It is a remarkable circumstance that as the reflecting telescope was of British invention, so the more important improvements and applications of it have been almost confined to the United Kingdom. It is also worthy of notice that its manufacture has prospered more in the hands of amateurs than of regular opticians. Sir William Herschel appeared at one time to have brought the invention to its highest perfection, but the earl of Rosse has made an important step further, not only by constructing a larger telescope, but by adapting machinery driven by steam- power to the grinding and polishing of the mirrors; so that the largest speculum may be finished with nearly the same accuracy and expedition as the smallest. The chef- d'œuvre of Lord Rosse is a telescope of six feet aperture, and 53 or 54 feet of focal length. It was completed in the latter end of 1844, and erected in his demesne at Parsonstown, King's County, Ireland. It is the largest telescope ever constructed. The machinery is supported on massive walls, and, notwithstanding its great weight and size, it is moved with the utmost ease, and can be lowered to any angle, while it sweeps the horizon, by means of wheels running on a graduated circle. Its cost exceeded £30,000. Lord Rosse's success was the triumph of persevering exertion and mechanical skill. His assistants were his own countrymen, instructed by himself in his own workshops, where the very steam-engine -which drives the polisher was fabricated. His labours to improve the telescope commenced about 1828, and continued unremittingly until 1844. " Commencing with a variety of ingenious attempts to correct spherical aberration, and to overcome the extreme difficulty of procuring and manufacturing large castings of so excessively brittle a material as speculum metal, they terminated in the rejection of all minor helps and expedients, and in the fortunate completion, at a single casting, of immense mirrors, which were of a correctly parabolic figure when ground and polished. The speculum of his large telescope, weighing four tons, and having a surface considerably more than twice as large as that of Sir William Herschel's forty-feet instrument, was polished in six hours. Many difficulties in detail were met in the mounting and use of so gigantic a mass, particularly on account of the distortion of the mirror by flexure; but these were gradually overcome, and he was amply rewarded for his efforts by the success of his observations. Many nebulae which resisted the power of former telescopes were 'resolved' into stars by the six-feet speculum. The aspect of a great number of nebulae described by the two Herschels is materially modified, by the power of Lord Rosse's telescope to embrace the fainter prolongations of these singular objects. In general, the regularity of form is very much lessened, and in many cases vanishes altogether. Instead of these, a certain species of symmetry, of a vague yet remarkable description, has been detected. It is a spiral arrangement of the nebulous coils round a centre, resembling somewhat the emanations of revolving fireworks."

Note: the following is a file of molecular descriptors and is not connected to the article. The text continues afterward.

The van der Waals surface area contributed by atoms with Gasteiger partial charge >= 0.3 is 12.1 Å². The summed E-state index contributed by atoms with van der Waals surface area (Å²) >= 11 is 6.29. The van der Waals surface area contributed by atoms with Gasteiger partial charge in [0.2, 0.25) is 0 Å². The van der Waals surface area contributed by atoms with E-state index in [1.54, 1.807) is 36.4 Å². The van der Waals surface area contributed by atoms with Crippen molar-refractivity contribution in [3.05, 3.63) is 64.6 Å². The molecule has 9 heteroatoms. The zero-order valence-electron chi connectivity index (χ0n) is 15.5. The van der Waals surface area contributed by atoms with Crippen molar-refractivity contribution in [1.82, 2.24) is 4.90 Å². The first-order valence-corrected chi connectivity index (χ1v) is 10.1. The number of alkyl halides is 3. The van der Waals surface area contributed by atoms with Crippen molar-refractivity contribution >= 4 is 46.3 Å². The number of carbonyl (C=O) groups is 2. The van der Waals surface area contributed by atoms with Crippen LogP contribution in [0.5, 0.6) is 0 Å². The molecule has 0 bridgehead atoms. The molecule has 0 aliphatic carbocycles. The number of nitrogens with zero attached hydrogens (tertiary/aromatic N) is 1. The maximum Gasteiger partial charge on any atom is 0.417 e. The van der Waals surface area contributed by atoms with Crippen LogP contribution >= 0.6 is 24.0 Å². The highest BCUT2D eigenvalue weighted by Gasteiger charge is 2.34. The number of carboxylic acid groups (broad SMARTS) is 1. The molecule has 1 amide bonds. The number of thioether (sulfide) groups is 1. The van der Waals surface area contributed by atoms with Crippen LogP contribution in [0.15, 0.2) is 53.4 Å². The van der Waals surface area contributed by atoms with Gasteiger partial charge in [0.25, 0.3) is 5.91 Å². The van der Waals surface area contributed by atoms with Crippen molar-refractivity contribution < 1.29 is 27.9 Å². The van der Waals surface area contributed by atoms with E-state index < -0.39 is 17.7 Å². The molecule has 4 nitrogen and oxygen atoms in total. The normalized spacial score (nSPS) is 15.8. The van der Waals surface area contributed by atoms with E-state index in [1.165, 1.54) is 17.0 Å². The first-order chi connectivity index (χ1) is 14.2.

M. Arago, who was forty years in charge of the observatory of Paris, was a great astronomer, but he did not, indeed, avail himself of that position to enlarge the domain of his science as much as he might have done; he made, however, some important optical discoveries, and was very instrumental in calling forth the genius of Fresnel, and obtaining a public recognition of the labours of Young. " The undulatory theory of light " stands where it does in no slight degree through the instrumentality of Arago. In 1838 he indicated the application of Mr. (afterwards Sir) C. Wheatstone's invention of the revolving mirror, as a means of measuring intervals of time incredibly short, in order to compare the velocity of light in air, and in a corresponding length of water, Arago was regarded as having proved the long-suspected connection between the aurora borealis and the freely suspended magnet.

Amongst the foremost of the promoters of science, and the most eloquent of its expounders, was Sir David Brewster, who died full of years and of honours in 1868. Arrived at manhood at the opening of the present century, having been born in 1781, he continued his brilliant course during fifty years, pursuing his investigations into the laws of polarisation by crystals, and by the reflection, refraction, and absorption of light, in which he made important discoveries. " His papers," says Professor Forbes, "are so numerous, and their variety so great, as to render an enumeration, even of those containing what may reasonably be termed discoveries, impossible within our limits. Few persons have made with their own eyes so vast a number of independent observations; few have ever observed better or recorded their observations more faithfully. His scientific glory is different in kind from that of Young and Fresnel; but the discoverer of the law of polarisation, of biaxal crystals, of optical mineralogy, and of double refraction produced by compression, will always occupy a foremost rank in the intellectual history of the age."